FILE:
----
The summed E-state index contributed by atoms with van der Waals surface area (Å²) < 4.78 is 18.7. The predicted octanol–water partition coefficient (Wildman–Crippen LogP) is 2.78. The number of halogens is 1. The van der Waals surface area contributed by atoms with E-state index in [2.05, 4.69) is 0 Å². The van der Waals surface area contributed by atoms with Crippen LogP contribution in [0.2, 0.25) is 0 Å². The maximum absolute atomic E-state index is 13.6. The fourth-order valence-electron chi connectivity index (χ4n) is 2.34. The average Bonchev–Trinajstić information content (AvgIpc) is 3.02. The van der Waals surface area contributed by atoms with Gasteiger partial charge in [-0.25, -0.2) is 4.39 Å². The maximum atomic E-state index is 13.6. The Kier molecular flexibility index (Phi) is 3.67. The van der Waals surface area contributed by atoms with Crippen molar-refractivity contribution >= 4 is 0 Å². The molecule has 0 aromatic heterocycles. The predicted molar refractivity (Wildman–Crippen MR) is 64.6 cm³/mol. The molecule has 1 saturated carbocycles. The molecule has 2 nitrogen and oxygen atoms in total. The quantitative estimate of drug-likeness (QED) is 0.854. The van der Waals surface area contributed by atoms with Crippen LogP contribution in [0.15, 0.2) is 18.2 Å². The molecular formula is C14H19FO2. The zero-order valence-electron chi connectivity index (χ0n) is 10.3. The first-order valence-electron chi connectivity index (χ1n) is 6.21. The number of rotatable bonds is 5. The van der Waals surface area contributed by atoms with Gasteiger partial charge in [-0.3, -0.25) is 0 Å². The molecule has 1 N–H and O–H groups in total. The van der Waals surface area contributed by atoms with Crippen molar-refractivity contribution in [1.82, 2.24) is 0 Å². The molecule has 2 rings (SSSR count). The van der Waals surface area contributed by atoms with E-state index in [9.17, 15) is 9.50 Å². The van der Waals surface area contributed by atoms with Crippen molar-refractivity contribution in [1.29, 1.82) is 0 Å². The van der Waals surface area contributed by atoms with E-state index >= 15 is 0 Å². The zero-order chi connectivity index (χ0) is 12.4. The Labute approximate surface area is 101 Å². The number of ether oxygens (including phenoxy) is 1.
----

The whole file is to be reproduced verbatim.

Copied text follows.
The summed E-state index contributed by atoms with van der Waals surface area (Å²) < 4.78 is 18.7. The predicted octanol–water partition coefficient (Wildman–Crippen LogP) is 2.78. The number of halogens is 1. The van der Waals surface area contributed by atoms with E-state index in [2.05, 4.69) is 0 Å². The van der Waals surface area contributed by atoms with Crippen LogP contribution in [0.2, 0.25) is 0 Å². The maximum absolute atomic E-state index is 13.6. The fourth-order valence-electron chi connectivity index (χ4n) is 2.34. The average Bonchev–Trinajstić information content (AvgIpc) is 3.02. The van der Waals surface area contributed by atoms with Gasteiger partial charge in [-0.25, -0.2) is 4.39 Å². The maximum atomic E-state index is 13.6. The Kier molecular flexibility index (Phi) is 3.67. The van der Waals surface area contributed by atoms with Crippen molar-refractivity contribution >= 4 is 0 Å². The molecule has 0 aromatic heterocycles. The predicted molar refractivity (Wildman–Crippen MR) is 64.6 cm³/mol. The molecule has 1 saturated carbocycles. The molecule has 2 nitrogen and oxygen atoms in total. The quantitative estimate of drug-likeness (QED) is 0.854. The van der Waals surface area contributed by atoms with Crippen LogP contribution in [0.15, 0.2) is 18.2 Å². The molecular formula is C14H19FO2. The zero-order valence-electron chi connectivity index (χ0n) is 10.3. The first-order valence-electron chi connectivity index (χ1n) is 6.21. The number of rotatable bonds is 5. The van der Waals surface area contributed by atoms with Gasteiger partial charge in [-0.3, -0.25) is 0 Å². The molecule has 1 N–H and O–H groups in total. The van der Waals surface area contributed by atoms with Crippen molar-refractivity contribution in [1.82, 2.24) is 0 Å². The molecule has 2 rings (SSSR count). The van der Waals surface area contributed by atoms with E-state index in [9.17, 15) is 9.50 Å². The van der Waals surface area contributed by atoms with Crippen molar-refractivity contribution in [1.29, 1.82) is 0 Å². The van der Waals surface area contributed by atoms with E-state index >= 15 is 0 Å². The zero-order chi connectivity index (χ0) is 12.4. The Labute approximate surface area is 101 Å². The number of ether oxygens (including phenoxy) is 1.